As the year comes to a close, the luxury market too has become a battleground every inch as heated as the socio-political, trans-national issues which fester. LVMH, looking to shore up its hard luxury segment (aka watchmaking and jewellery credentials) went on a shopping spree, acquiring American jeweller Tiffany & Co. (keeping in mind that a historic arrangement means that Patek Philippe watches are offered in Tiffany boutiques as well – it needs to be seen if LVMH would be selling Patek Philippe watches by proxy when the acquisition is confirmed mid-2020), Kering Group a fierce rival, has leaned into its soft luxury (couture and leather goods) advantage, attempting to diversify its dependence on Gucci with fast growing alpine streetwear label, Moncler. Richemont Group too, has been shopping – acquiring pre-owned watch retailer Watchfinder (by proxy, becoming the largest pre-owned Rolex dealer in the UK) and doubling down on eCommerce as it inks deals with Alibaba and makes further investments into Net-A-Porter. While the strategies of the world’s biggest conglomerates differ, the objective is the same – competitors struggling for a shrinking share of consumer spending, even while the ranks of the wealthy rise, exacerbating income inequality with a corresponding shrinkage of the middle class.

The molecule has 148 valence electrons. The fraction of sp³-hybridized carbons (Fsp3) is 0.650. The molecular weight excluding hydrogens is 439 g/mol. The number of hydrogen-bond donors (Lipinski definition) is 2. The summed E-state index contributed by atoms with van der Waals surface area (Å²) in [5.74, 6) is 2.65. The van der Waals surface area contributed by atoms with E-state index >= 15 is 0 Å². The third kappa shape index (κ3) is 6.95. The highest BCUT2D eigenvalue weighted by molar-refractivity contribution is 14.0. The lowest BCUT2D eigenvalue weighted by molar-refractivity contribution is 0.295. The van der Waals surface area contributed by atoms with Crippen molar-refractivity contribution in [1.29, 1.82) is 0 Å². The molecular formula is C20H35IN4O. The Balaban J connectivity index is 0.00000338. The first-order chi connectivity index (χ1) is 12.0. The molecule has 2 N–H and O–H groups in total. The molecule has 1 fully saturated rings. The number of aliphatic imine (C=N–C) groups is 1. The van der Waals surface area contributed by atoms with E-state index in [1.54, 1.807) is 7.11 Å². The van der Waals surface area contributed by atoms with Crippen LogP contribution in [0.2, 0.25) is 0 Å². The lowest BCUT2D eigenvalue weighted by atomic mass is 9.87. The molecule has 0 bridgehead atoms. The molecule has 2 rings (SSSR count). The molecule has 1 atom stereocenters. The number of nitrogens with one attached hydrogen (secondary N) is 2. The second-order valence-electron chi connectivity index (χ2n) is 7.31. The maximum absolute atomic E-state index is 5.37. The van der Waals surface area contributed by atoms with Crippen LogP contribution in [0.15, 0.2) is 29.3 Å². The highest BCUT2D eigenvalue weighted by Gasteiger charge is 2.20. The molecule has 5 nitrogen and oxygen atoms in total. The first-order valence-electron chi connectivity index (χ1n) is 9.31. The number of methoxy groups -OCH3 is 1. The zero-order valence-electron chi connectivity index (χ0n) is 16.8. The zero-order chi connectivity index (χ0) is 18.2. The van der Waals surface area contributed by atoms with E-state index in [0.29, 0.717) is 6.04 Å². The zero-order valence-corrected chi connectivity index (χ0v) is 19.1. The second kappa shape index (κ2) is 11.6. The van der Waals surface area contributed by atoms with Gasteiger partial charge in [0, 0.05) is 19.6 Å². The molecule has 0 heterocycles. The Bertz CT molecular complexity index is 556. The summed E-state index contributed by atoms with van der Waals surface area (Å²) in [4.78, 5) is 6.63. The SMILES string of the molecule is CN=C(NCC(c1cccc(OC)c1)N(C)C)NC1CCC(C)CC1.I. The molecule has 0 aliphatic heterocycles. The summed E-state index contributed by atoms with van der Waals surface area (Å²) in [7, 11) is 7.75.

“Young Chinese consumers view ownership and affiliation with designer brands as a form of social capital. (They are) not just something to wear, but a lifestyle choice that marks them as part of a distinct and exclusive community. Most these young consumers are fresh to market, presenting both a tantalising opportunity and an implicit imperative for brands to stay current, or risk losing out to more digitally savvy rivals.” – McKinsey Luxury China Report 2019